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J Pediatr. 1990 Jun;116(6):862-7.

Natural history of cow milk allergy: clinical outcome.

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Department of Allergy, Royal Children's Hospital, Parkville, Victoria, Australia.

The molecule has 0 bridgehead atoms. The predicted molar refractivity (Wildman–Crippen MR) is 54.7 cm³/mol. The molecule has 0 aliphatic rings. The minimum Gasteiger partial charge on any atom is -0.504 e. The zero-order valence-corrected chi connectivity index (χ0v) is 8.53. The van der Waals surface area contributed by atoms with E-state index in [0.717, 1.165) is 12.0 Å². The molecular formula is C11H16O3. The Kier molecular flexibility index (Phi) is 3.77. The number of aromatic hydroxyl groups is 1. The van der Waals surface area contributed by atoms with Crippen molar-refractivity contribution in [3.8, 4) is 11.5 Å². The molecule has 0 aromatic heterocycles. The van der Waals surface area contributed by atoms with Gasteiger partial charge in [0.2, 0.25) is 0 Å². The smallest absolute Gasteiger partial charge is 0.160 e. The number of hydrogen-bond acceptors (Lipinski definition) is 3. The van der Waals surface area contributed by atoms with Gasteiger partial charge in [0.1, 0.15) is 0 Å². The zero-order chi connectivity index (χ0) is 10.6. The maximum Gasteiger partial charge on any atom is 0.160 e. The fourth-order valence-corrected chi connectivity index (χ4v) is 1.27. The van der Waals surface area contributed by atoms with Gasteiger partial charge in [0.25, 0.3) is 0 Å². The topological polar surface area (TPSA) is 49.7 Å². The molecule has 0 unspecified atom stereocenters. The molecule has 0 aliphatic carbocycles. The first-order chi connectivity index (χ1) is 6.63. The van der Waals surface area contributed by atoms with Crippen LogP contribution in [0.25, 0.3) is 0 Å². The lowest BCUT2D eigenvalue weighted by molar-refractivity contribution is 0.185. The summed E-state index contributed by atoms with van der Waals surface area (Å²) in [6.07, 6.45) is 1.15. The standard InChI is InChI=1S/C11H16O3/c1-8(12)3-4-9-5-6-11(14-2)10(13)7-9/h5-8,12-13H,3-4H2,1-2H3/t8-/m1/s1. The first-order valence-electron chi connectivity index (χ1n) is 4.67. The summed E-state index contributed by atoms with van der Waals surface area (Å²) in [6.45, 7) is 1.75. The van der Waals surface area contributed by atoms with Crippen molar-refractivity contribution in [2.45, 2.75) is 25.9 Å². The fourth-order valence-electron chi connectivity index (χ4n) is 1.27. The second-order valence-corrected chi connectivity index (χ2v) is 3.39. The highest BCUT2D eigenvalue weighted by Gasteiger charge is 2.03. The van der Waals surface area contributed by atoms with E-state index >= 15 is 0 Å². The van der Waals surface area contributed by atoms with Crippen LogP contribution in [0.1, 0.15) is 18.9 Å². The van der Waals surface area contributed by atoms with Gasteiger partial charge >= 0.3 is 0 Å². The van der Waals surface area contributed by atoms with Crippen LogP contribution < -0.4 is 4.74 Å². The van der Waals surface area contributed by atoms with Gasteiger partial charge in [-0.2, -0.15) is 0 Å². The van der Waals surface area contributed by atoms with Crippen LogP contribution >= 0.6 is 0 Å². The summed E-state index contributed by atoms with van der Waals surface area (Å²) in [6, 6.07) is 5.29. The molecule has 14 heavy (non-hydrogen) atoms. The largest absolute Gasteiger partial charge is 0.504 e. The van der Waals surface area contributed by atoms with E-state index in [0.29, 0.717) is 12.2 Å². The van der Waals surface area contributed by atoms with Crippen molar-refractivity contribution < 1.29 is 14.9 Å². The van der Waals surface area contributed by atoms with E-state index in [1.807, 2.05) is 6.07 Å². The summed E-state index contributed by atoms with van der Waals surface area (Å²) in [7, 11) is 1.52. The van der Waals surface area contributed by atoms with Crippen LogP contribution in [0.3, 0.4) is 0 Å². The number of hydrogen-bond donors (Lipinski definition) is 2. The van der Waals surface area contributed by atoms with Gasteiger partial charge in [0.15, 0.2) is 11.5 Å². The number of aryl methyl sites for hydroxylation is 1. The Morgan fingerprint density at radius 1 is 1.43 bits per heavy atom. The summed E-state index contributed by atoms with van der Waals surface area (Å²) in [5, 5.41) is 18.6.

Of an initial cohort of 100 children with challenge-proven cow milk allergy, 97 were reviewed after 5 years to determine the effect of prolonged cow milk avoidance on clinical features, the reported frequency of adverse reactions to other foods, and the reported emergence of other atopic disorders. The mean age at diagnosis was 16 months, and at final follow-up 99 months. Cow milk tolerance by challenge was demonstrated in 28% of patients by 2 years of age, 56% by 4 years, and 78% by 6 years. Only 25% of children were allergic to cow milk alone; parents reported associated adverse reactions to many other foods, including egg (58%), soy milk (47%), and peanut (34%). Exclusion of cow milk from the diet of infants and young children with cow milk allergy did not prevent the subsequent development of atopic disorders. At final follow-up, 40% of patients reportedly had asthma, 21% atopic eczema, and 43% allergic rhinitis. It is unclear whether independent mechanisms control the development of cow milk allergy and other atopic conditions.

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